Debtors Entering IVAs in Record Numbers
January 31, 2020
People with serious debt problems are entering Individual Voluntary Arrangements (IVAs) in record numbers, according to the latest official figures from the Insolvency Service.
Almost 78,000 IVAs were entered into across England and Wales over the course of 2019, which represents a 10 per cent increase compared with the previous year.
IVAs are a form of insolvency that give people with debts running into tens of thousands of pounds a chance to establish a repayment programme that allows them to work steadily towards becoming debt free.
There was a 6 per cent jump in individual insolvency rates overall last year, with the heightened use of IVAs the main contributor to that increase.
Between 2010 and 2019 there was a sharp rise in the number of people entering IVAs, with the annual figure at the beginning of the decade at around 50,000, compared to the 77,973 recorded for 2019.
Typically, an IVA is designed to remain in place for several years, giving debtors a chance to gradually pay off their debts without being pursued by creditors.
The idea is that individuals agree with specific terms that should then be affordable for them and they make a single payment each month that is automatically distributed between their creditors.
Entering an IVA requires the support of licensed insolvency practitioners who help to establish the basic terms of a debt repayment plan between someone who’s insolvent and the organisations or service providers they owe money to.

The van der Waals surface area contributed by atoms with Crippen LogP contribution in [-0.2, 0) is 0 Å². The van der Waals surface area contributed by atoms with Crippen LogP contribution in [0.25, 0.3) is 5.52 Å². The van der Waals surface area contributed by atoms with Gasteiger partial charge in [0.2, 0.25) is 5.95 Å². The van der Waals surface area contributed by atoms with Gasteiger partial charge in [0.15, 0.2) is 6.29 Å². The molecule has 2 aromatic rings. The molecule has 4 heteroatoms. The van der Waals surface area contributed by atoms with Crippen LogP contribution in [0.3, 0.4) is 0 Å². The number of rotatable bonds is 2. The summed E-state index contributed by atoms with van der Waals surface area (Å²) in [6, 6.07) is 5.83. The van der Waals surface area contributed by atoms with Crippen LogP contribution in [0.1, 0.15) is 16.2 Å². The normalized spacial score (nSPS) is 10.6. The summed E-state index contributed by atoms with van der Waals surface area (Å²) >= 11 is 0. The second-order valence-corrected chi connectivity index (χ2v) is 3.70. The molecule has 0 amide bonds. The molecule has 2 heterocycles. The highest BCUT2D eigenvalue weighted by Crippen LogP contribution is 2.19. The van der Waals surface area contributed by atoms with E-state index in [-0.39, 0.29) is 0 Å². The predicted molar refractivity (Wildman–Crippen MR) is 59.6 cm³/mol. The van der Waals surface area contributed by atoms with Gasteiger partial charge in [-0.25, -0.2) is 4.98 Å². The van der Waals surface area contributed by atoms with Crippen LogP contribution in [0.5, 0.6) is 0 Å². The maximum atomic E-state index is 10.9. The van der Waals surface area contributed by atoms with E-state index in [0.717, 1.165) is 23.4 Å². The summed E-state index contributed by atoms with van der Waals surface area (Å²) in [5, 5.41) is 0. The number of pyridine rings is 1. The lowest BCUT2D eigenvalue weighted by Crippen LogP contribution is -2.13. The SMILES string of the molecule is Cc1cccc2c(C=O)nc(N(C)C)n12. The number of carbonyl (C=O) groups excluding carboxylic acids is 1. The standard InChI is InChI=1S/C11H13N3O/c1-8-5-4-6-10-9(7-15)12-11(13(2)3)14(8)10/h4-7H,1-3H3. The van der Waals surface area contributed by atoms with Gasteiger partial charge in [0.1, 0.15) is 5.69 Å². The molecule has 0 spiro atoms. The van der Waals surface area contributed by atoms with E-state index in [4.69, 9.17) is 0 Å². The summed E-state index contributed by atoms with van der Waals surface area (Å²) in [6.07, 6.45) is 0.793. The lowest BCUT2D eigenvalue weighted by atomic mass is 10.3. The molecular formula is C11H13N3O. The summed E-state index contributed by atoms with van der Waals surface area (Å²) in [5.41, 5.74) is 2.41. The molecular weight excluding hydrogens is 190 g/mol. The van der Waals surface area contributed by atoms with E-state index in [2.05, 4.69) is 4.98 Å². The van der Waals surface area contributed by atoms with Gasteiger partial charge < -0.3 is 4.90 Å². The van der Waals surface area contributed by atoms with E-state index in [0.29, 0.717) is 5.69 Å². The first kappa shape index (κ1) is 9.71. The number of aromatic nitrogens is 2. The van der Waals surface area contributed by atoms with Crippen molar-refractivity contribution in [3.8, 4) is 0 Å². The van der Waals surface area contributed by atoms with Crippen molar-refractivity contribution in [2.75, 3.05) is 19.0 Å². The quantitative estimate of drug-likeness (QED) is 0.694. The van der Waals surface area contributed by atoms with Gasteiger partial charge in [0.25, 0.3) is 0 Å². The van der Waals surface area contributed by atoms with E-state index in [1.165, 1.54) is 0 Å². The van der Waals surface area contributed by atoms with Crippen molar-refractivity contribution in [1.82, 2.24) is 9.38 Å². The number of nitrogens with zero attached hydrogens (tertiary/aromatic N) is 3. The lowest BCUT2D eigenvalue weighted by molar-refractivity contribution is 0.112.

However, the debt help charity StepChange has raised concerns that, while IVAs are clearly the right debt solutions for a lot of people, a certain proportion are finding it impossible to stick to the repayment terms they agree to, which can create problems for them down the line.
Reflecting on the circumstances that have led to steep increases in the number of IVAs being entered, Duncan Swift from the insolvency trade body R3 noted that while employment rates are generally high across the UK a lot of people are still finding themselves severely stretched.
“Financial resilience is low,” he said. “It doesn’t take much of a shock – a missed benefit payment, an unexpected bill, or a reduction in hours – to cause financial problems.”
“Individuals have benefited from low inflation, real wage increases, and record employment levels, but this has been counter-balanced by rising consumer debt and the fact that not all employment is secure.”